Infer.NET user guide : Improving the speed and accuracy of inference

## Using sparse messages

When performing inference, Infer.NET internally works with *messages.* These are distribution objects (like `Discrete`

, `DiscreteChar`

or `Dirichlet`

) which are used when any inference algorithm is being applied. If you have a `Variable<int>`

in your model which can take any of 1,000,000 values then this will cause the inference algorithm to use messages which are `Discrete`

distributions with a size of 1,000,000. Normally, this would require storing a million doubles (at eight bytes each!) for every message relating to that variable. At 8MB per message, this model would have an enormous memory footprint and also it would take a very long time to process the individual messages making inference very slow. Often, these messages are very sparse, in that most of the values are the same or very nearly the same. We can exploit this to make inference much faster and require much less memory by using *sparse messages* which just store the values which are different from the common value.

The `Discrete`

, `DiscreteChar`

and `Dirichlet`

distribution classes both have support for sparsity, because they use the Vector class to represent parameters of the distribution. Instances of the Vector class can be dense, sparse (exactly) or sparse (with approximation), or piecewise, as described in Vector and matrix types. If you create a random variable from a vector**v** using `Variable.Discrete(v)`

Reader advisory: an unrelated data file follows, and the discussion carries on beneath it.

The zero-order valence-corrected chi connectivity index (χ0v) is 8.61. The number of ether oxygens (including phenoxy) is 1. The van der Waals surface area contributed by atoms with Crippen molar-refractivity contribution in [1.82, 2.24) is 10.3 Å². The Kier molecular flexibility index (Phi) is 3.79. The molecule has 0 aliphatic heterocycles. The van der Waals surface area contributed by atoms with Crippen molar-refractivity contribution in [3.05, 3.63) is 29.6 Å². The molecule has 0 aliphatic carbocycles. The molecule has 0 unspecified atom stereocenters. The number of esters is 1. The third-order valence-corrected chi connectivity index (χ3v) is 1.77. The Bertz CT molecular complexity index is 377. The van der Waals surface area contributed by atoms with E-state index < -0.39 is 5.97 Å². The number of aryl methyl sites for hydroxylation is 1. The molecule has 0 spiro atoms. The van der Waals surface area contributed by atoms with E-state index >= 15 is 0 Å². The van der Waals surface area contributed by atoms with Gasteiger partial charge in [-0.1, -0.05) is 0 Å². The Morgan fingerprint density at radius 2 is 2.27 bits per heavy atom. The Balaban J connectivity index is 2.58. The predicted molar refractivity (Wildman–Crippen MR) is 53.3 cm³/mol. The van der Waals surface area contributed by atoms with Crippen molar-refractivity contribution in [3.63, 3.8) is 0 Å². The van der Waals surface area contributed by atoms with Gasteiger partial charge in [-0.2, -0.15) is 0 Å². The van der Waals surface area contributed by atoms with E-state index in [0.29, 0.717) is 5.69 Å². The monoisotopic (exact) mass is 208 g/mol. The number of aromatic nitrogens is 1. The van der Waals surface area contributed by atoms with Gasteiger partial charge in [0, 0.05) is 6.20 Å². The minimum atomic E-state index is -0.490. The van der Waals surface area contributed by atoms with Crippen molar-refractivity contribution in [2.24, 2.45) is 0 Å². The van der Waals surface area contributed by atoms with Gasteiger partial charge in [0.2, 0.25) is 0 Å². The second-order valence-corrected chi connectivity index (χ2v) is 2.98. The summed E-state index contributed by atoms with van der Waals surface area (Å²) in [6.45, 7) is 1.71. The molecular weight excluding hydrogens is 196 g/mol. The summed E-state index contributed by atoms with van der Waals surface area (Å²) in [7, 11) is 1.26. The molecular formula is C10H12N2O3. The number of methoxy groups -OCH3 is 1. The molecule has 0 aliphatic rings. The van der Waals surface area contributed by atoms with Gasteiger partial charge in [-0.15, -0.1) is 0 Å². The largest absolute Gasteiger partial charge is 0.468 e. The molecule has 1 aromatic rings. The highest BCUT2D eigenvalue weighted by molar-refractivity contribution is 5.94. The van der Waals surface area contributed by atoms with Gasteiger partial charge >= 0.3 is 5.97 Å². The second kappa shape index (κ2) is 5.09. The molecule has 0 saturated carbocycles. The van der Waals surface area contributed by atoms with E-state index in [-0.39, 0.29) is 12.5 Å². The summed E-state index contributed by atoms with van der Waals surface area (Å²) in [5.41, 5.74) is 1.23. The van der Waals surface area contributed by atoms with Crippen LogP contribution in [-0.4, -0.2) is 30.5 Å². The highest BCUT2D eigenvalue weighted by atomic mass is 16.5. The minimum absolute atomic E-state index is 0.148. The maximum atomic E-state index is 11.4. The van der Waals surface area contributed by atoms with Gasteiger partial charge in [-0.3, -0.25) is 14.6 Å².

, `Variable.Char(v)`

or `Variable.Dirichlet(v)`

then the messages used for that variable will have the same sparseness as **v**. So if **v** is sparse, the messages relating to this variable will also be sparse.

#### Setting the sparsity of a variable

Normally the best way to make messages sparse is to use a sparse prior, as described above. If you want the sparsity of messages to be different from the prior, then you can use the `SetSparsity()`

method on a variable. This encourages all messages into or out of the variable to be sparse. However, message operators can override this. If a message operator is not written to produce a sparse result when requested, then the message will be dense regardless of this setting. So it is important that the factors in your model are implemented to produce sparse messages.

For example, to encourage (exact) sparse messages for a variable `x`

:

```
x.SetSparsity(Sparsity.Sparse);
```

To encourage the messages for **x** to be sparse with approximation, so that any value within 0.001 of the common value is approximated by that common value:

```
x.SetSparsity(Sparsity.ApproximateWithTolerance(0.001));
```

To set the tolerance level, a useful strategy is to run some test cases and find the largest value whose results are sufficiently similar to a tolerance of 0.

If the messages for **x** are automatically being made sparse, but you want them to be dense, you can write:

```
x.SetSparsity(Sparsity.Dense);
```

This will override the default behaviour so that dense messages are used instead.

#### A real example

An example of a real world model where it is important to exploit sparsity for efficient inference is Latent Dirichlet Allocation (LDA). The LDA model attempts to uncover topics in a collection of documents by learning a different distribution over words for each topic. Since a document typically only uses a small subset of the words in the vocabulary, significant savings can be made by using sparse representations of many of the messages being sent.

In an example run of the LDA model, memory consumption is reduced by 20-30 times by using sparse messages and inference time is reduced by a factor of 10. For full details of the LDA model and how sparsity affects its speed/memory consumption, see the LDA example page.